In this study TBARs was also associated with the risk of type 2 diabetes (OR=2.91, CI=1.79-4.72, p<0.0001, analysis without adjustment). This association was independent to BMI, hsCRP and HOMA-IR (OR=3.17, CI=1.78-5.64, p<0.0001), indicating that oxidative stress measured by lipoperoxidation has a strong association with type 2 diabetes, which has been previously demonstrated in several studies28,29. Atli et al. (2004)28 found elevated TBARs concentrations in the plasma of type 2 diabetic patients, with normal SOD and GSH-Px activity. Therefore, the increased oxidative stress was not due to reduced antioxidant defense, but rather by an increased free radical production possibly due to hyperglycemia. Furthermore, Song et al. (2007)30 showed that type 2 diabetic subjects had higher levels of TBARS as well as a significant correlation between DNA damage,hyperglycemia,insulin resistance, beta-cell dysfucntion and basal glycemia Additionally, TBARS was correlated with basal glycemia (r=0.40, p<0.0001). These results, together with those of logistic regression, suggest that hyperglycemia could trigger oxidative stress; as well as a nutritional and inflammatory state could enhance oxidative. Nonetheless, tissue damage is independent of these conditions.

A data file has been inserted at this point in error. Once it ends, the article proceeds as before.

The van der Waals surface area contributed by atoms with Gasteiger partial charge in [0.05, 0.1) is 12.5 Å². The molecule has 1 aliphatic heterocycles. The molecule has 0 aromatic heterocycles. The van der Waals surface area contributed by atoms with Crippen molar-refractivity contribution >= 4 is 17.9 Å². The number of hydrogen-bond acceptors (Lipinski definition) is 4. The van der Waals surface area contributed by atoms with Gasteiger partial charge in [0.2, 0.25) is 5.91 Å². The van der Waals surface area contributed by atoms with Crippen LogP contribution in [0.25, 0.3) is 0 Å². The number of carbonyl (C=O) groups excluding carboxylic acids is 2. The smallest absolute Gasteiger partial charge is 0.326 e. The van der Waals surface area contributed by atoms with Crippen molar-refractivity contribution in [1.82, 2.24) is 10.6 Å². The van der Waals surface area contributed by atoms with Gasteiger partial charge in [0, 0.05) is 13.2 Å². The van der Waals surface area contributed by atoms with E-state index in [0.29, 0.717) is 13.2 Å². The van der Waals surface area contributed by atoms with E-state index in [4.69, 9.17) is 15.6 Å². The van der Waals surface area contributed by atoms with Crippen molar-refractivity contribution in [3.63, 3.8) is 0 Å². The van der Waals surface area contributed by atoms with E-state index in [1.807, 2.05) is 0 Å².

The inflammatory state of diabetes mellitus and obesity, together with an increased total body iron, can enhance pathological responses31,32,33,34, particularly those characterized by elevated IL-6 levels. IL-6 may have a core function in hepcidin production35. The binding of IL-6 to its receptor produces the phosphorylation of the intracellular signaling molecule STAT-3. Phosphorylated STAT-3 may dimerize and translocate to the nucleus, where it interacts with an IL-6 response element in the hepcidin gene promoter36. We reported that hepcidin mRNA was up-regulated in cells from OBDM and OB subjects treated with iron. In basal conditions, hepcidin mRNA was also elevated, probably due to the inflammatory state of the subjects. Hepcidin is mainly expressed and synthesized in the liver, although it was recently shown that hepcidin could also be expressed in mononuclear cells37,38. However, the function of hepcidin in this type of cells remains unknown, and its ectopic expression possibly collaborates with the iron redistribution observed in chronic diseases.